Name: Bill Chambers
Occupation: Country singer-songwriter
What’s your superpower? “I think the communication with music is a superpower—anything that tells stories from the heart.”
About this series: In this blog series, I profile people who have made a conscious decision to craft a life that allows them to meet their personal and professional aspirations. The series is intended to celebrate those who are living the life they want and to inspire others to do the same. Also, I ask everyone about their superpower, a question inspired by Ruth Ozeki’s great, great book A Tale for the Time Being.
Anyone who has ever fallen in or out of love, left home and moved as a stranger to a new place, or experienced the bewildering change that comes with new life or loss—that is, anyone who is human—can likely identify a song that captures their feelings in that moment. Music can inspire and console, champion and challenge, give us courage or give us solace.
There is a musician who can speak to every different type of heart.
Perhaps that is because becoming a musician takes a certain strength of heart—the ability to listen to what the heart really wants and go for it, money or fame be damned.
A few years ago, I was fortunate to meet Australian singer-songwriter Bill Chambers at the concert of his famous daughter, Kasey, whose stage he has been sharing as a band mate for more than a quarter of a century. At the time, he and Kasey were in the midst of a U.S. tour. Chambers talked with me about how his family went from singing together around the campfire when they lived in the Australian Outback to playing together in the country music mecca Nashville.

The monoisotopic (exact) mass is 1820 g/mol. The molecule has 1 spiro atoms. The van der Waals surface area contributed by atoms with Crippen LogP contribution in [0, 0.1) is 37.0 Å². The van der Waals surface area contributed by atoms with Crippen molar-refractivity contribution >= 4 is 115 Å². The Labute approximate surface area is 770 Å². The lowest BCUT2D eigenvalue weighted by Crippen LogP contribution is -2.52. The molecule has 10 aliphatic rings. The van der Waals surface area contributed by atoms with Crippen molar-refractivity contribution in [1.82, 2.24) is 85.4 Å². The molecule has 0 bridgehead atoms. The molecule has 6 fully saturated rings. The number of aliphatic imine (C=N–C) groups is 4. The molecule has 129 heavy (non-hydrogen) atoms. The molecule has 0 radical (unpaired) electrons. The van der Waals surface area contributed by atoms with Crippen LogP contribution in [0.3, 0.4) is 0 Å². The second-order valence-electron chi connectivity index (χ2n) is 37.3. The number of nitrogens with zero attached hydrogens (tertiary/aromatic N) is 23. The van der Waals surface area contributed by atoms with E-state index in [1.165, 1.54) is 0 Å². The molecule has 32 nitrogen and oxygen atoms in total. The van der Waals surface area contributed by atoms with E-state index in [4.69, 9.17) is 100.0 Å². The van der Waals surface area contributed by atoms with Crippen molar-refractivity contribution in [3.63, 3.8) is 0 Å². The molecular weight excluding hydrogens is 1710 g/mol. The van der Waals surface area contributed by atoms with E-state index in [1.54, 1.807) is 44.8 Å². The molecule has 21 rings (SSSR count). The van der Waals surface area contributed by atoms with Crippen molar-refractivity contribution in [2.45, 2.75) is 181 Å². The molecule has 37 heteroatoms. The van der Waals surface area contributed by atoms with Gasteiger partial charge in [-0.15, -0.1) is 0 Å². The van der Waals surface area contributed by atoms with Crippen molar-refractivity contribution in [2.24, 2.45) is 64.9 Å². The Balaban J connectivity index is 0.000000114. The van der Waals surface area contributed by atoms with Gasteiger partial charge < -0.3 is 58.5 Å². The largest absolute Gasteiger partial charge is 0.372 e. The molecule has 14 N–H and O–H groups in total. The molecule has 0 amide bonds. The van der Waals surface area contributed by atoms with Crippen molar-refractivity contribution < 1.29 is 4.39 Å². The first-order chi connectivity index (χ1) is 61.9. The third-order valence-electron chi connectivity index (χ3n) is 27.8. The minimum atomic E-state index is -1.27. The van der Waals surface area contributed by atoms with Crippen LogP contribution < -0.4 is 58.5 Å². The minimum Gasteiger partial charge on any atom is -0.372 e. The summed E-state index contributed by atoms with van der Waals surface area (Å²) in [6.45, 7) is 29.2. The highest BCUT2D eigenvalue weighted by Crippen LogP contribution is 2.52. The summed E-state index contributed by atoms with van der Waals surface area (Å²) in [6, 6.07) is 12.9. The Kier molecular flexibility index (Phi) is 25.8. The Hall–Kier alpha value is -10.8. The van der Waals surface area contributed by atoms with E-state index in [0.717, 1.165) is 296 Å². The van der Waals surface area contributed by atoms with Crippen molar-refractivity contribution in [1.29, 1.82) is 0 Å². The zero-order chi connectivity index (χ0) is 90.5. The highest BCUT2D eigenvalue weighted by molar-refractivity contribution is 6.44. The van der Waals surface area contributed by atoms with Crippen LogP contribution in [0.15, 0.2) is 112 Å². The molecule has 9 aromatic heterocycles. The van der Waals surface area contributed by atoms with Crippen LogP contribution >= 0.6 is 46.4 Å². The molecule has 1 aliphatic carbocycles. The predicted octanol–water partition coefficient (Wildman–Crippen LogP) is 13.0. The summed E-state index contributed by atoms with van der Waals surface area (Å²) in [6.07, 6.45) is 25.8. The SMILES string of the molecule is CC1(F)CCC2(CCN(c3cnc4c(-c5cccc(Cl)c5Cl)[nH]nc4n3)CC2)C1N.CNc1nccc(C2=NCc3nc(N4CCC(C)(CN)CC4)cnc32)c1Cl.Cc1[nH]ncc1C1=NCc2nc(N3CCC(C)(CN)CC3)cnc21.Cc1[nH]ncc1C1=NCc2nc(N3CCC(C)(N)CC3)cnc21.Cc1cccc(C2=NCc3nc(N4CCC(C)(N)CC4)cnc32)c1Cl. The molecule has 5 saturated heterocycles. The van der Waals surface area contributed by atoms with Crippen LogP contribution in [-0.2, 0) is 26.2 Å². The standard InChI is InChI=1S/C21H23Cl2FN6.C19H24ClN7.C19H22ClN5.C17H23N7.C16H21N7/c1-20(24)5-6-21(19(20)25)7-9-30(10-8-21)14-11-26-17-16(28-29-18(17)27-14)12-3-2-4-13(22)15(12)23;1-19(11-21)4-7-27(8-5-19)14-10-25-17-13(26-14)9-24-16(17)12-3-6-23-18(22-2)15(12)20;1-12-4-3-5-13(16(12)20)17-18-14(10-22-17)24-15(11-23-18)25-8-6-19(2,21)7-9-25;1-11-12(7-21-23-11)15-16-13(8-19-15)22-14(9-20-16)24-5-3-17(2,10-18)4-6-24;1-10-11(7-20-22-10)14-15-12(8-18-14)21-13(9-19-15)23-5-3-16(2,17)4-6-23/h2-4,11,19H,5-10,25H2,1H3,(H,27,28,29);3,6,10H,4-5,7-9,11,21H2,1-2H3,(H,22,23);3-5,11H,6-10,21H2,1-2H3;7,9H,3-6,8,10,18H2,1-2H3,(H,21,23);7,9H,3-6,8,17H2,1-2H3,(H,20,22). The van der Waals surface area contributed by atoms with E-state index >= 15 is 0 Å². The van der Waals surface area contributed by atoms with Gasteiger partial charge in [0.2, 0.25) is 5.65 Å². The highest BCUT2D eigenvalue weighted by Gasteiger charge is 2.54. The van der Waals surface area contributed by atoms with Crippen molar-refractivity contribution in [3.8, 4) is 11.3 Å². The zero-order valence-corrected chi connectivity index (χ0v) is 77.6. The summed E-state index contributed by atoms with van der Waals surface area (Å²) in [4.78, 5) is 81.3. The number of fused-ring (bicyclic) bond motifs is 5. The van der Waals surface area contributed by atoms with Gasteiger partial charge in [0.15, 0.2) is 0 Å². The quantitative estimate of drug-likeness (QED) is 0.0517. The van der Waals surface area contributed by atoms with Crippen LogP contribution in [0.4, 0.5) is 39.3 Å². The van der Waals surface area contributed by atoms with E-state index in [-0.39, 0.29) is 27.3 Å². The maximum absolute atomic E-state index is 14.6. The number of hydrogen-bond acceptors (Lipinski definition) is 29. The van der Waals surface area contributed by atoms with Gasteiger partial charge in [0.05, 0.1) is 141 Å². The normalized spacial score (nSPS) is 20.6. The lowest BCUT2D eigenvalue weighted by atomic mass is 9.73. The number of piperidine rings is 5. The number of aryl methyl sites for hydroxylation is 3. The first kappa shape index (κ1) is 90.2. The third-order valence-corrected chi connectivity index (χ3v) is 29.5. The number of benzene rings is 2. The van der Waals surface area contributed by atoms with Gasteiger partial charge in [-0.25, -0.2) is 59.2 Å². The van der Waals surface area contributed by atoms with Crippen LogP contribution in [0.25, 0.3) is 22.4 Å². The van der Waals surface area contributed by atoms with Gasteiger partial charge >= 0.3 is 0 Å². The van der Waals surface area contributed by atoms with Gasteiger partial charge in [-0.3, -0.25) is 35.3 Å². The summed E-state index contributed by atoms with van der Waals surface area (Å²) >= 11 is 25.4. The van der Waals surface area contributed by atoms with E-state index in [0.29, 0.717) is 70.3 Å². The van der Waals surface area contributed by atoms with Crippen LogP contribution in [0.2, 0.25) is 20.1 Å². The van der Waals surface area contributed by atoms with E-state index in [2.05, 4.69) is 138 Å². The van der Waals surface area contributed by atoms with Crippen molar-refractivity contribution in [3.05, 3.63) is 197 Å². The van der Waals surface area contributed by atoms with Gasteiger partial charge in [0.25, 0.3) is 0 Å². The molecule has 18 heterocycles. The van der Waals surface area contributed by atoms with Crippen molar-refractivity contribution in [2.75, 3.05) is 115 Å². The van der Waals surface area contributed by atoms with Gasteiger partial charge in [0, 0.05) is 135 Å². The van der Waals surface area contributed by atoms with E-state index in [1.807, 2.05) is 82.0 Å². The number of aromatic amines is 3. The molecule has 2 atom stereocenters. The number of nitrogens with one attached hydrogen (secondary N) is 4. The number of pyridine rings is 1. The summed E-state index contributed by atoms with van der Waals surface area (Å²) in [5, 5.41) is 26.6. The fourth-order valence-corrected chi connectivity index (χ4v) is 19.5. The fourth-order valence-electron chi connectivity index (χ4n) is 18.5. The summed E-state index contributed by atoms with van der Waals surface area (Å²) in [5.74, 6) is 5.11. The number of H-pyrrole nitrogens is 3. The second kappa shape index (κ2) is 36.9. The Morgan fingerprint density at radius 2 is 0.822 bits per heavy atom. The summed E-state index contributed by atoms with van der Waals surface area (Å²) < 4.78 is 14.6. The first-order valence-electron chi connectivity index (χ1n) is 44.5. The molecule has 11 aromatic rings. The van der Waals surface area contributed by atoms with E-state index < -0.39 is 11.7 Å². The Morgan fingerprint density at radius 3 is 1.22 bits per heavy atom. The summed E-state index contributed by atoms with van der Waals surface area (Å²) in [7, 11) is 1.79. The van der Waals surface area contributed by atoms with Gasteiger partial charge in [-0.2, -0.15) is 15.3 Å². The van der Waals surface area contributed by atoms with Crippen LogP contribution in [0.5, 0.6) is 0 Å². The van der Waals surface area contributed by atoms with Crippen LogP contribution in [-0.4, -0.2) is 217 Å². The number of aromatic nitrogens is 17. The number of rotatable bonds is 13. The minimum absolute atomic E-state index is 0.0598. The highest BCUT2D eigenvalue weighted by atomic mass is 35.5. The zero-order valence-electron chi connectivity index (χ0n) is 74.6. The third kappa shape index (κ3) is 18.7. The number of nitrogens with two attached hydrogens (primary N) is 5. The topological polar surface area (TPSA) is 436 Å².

You grew up in a very small town in South Australia and made the decision as a dad to take your young family to live in the Nullarbor Plain. Tell me about those early years.
I grew up in a fishing village in South Australia, and my dad was a lobster fisherman. We were the only kids in the town of smelly old fishermen. In the meantime, I was listening to a lot of country music, and in my teens, I discovered Bob Dylan and the Beatles.
For a while, I was an ambitious young guitar player and used to appear on TV in Adelaide on a national show called Country Music Hour. But once I had children, my priorities changed. My wife and I decided to head to the Outback, for a totally different lifestyle. My mum and dad always lived off the land, catching local fish and growing their own vegetables, and I grew up naturally believing that if you want something done, you do it yourself, and if you want to eat something, you either hunt it or grow it.
So we picked up and moved to the Nullarbor Plain, the most remote desert, just above the Great Australian Bight. It was in the middle of the fox trade in the early ‘70s, and you could actually hunt Australian foxes, dry the skins, and sell them to Europe for quite a bit of money. My son, Nash, was 3 years old, and my daughter, Kasey, was three weeks old. My wife didn’t feel comfortable and freaked right now, but I said, “Look, we’re just here for a working holiday for four or five weeks.” I was trying to convince her this was a good idea. We didn’t stay for four weeks; we stayed for 10 years.